I got to meet Wangari when she came to Boulder, long before she was famous. We ladies sat around a table and she told us stories of her life in Kenya. Before she died, she was awarded the Nobel Prize and started a movement to plant trees everywhere. She discovered her strength and power and was able to put it into practice, even though she was disparaged for her desire to stand out and become an activist. She has been a silver lining in the lives of many women, all over the world. There are many women like her who light the way for others. Ruth Bader Ginsberg is one, too.

When I reflect upon the fact that a hundred years ago, American women were not even allowed to vote, and on August 18, 2020, we will celebrate a century of women's suffrage with the ratification of the 19th Amendment to the Constitution. In many aspects, although we have come a long ways, there is still a long way to travel toward universal rights for women. I hope I live long enough to see it, but I doubt it. Just like a world without war, I must imagine it and hope that I can do a tiny part to put it into motion. Little baby steps.

And now it's time for me to consider the rest of my day. I'll be hopefully bundled up enough to brave the coming winds and freezing temperatures. I've got a one-hour personal session with my yoga teacher coming up this morning. I won it in a raffle and had been considering what I want to learn from her and feel confident it will be well worth it. First, however, I'll be enjoying my excursion to the coffee shop and the company I love so much. Life is good, and of course my dear partner is still sleeping next to me as I type this.

Until we meet again next week, I hope you will enjoy good health and feel the love of those around you, including me, reaching out to you through the ether, giving you a virtual hug and wishing you all good things. Be well.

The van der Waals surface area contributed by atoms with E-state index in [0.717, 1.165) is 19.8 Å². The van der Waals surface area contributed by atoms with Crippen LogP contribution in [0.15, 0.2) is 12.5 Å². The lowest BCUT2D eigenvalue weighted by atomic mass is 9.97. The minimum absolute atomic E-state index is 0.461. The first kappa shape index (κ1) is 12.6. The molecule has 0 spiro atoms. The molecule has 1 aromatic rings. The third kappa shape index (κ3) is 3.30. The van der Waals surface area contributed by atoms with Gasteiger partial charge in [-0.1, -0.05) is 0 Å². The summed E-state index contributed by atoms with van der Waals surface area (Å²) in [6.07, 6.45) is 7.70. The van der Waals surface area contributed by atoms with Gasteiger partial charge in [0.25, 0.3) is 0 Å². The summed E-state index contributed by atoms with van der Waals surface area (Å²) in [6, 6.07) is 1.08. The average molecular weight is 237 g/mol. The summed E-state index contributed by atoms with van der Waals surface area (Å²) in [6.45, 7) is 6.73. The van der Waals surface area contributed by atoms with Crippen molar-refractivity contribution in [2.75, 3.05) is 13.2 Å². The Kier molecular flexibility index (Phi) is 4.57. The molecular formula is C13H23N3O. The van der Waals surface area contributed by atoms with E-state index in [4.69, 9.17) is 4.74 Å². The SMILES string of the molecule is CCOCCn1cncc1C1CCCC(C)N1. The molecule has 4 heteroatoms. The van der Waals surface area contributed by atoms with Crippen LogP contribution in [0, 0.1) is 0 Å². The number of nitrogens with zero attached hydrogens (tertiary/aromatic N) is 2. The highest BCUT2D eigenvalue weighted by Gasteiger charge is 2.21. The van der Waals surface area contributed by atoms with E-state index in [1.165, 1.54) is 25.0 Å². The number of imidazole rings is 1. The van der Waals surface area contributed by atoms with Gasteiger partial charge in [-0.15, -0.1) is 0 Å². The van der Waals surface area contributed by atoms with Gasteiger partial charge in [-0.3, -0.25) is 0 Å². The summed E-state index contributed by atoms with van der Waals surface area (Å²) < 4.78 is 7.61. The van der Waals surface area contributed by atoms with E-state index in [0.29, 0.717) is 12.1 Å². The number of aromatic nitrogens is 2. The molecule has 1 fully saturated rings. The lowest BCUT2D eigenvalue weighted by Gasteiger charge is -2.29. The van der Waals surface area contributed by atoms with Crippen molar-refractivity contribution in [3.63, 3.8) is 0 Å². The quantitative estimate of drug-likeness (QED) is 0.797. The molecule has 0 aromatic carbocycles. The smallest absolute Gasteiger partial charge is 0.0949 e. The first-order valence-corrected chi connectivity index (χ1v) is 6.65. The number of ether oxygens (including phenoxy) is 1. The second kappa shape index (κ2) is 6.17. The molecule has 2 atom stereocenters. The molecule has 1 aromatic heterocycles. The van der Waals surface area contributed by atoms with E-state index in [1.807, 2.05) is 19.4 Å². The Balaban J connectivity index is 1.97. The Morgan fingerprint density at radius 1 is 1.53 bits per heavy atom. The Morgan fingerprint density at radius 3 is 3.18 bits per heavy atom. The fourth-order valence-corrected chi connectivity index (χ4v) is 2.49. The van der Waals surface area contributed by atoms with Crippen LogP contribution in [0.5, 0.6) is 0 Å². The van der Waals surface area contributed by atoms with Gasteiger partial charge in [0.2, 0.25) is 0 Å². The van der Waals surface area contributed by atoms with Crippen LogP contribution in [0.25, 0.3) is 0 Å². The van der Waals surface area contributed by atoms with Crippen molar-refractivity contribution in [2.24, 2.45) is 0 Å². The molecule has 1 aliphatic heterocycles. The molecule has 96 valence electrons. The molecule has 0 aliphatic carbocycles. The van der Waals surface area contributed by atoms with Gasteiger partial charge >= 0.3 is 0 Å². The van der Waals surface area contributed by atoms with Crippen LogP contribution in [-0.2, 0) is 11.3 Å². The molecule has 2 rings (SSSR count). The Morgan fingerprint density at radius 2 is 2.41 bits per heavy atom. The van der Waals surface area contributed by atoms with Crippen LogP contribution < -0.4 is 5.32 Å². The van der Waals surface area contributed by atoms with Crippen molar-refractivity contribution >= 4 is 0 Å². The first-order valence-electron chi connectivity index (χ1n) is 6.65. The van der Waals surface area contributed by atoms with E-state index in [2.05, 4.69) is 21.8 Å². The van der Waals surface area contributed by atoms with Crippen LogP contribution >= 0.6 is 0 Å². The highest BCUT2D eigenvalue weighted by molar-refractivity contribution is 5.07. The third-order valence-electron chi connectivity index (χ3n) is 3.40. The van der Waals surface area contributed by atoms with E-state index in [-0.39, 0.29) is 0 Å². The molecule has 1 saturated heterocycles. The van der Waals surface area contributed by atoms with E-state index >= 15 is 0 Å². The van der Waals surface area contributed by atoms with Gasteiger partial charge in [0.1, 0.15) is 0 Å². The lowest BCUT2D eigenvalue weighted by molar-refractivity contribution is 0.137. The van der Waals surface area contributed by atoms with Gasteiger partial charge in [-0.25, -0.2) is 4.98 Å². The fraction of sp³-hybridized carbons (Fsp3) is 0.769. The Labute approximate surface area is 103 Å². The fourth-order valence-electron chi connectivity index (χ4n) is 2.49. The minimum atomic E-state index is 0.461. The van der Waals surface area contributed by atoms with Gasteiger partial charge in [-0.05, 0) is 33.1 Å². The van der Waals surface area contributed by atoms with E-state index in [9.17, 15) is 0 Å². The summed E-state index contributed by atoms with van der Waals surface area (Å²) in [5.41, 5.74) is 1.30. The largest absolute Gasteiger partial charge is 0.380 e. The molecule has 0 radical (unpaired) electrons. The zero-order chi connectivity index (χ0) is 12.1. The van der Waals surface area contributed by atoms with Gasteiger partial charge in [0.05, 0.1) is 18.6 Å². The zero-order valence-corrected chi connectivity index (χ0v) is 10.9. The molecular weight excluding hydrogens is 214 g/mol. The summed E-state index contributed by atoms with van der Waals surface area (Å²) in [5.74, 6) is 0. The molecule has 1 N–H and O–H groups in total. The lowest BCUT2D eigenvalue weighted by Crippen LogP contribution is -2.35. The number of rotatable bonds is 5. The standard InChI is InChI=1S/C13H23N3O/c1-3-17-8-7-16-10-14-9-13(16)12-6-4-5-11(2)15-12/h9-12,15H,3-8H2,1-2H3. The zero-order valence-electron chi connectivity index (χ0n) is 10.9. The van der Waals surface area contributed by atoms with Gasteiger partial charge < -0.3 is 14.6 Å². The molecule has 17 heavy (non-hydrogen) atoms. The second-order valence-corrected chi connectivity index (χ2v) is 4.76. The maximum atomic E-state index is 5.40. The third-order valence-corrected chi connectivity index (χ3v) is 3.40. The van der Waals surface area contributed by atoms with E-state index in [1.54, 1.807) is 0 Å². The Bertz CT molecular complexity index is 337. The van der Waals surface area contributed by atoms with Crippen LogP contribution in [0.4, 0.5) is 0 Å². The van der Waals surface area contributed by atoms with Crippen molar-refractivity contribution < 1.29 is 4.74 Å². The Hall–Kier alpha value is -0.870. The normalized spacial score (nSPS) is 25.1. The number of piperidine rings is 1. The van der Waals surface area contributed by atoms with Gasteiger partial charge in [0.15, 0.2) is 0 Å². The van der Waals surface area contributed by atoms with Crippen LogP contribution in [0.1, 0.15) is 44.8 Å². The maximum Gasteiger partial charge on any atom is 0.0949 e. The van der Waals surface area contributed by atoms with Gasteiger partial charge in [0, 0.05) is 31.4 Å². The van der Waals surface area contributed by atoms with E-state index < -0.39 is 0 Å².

Trish MacGregor said...

Great post! Women have come a long way - and there's more ground to cover!

Linda Reeder said...

After watching this RBG movie, which Tom and I both loved, I contemplated what gender equity issues I encountered. Surprisingly, I did not notice many. I graduated high school in 1962, and left my rural life in Oregon to attend Seattle Pacific College here in the big city. We had strict rules as college women living in dorms, very unequal to the guys, but once I graduated and entered my teaching career I entered a world predominated by women. Sure the principal was a man, at least at first, but we made our own day to day decisions. My roommates and I had no trouble renting apartments. It never occurred to me that I should ask a man for permission, like when I was the first teacher in my school to start wearing pantsuits. In some places they did. Why?
I understand that it was not the same in the wider work world, and this movie was a good reminder of that.

Rian said...

DJan, I graduated high school in 1963 and went on to LSU Baton Rouge to study Veterinary Medicine (not many women in that field back then). We didn't have a Vet School at that time, so you got your BS in Animal Science. There were only 2 of us in the A.S. classes back then and yes, it wasn't always easy (the good ol' boys club wasn't easy to break into). But one good thing that worked well for me was that at that time, the women weren't allowed to wear pants to class (we also had to be in the dorms for 10 PM, not allowed to attend off campus parties, etc.)- but because we worked with animals, I was able to go to class in jeans! Yes, times have changed. Nowadays I would guess that there are more women Veterinarians than men.
Change takes time... and although it seems like baby steps in many ways, it is happening.

Elephant's Child said...

We have indeed come a long way and I am grateful to so many pioneering women. We still have a way to go, and I hope they pioneers keep coming.
I hope your week is wonderful - and look forward to hearing about your one on one yoga class.

William Kendall said...

Well said. And there is still more work to be done.

gigi-hawaii said...

It's good you saw the movie. David liked it a lot, too.

Marie Smith said...

I hope to see that movie soon.

I trust my granddaughters will have it easier than we did. However, we made the planet sick and I fear for the future for all children.

Arkansas Patti said...

I am a huge fan of RBG and will definitely get that DVD--no near theaters here in Ar. I entered the work force in 1957 and didn't realize how limited my choices were then. I guess I just accepted them.
It wasn't till I was an officer in a bank and realized I could earn more money as a beginning meter reader for the electric co. When I told our personal manager at the bank, he informed me as a friend that had I been a man, I would have been making $6000 more a year which was a lot in those days.
Sometimes it takes a movie like this to realize just how pushed down we were and how a lot of us, myself included, just accepted it.

Red said...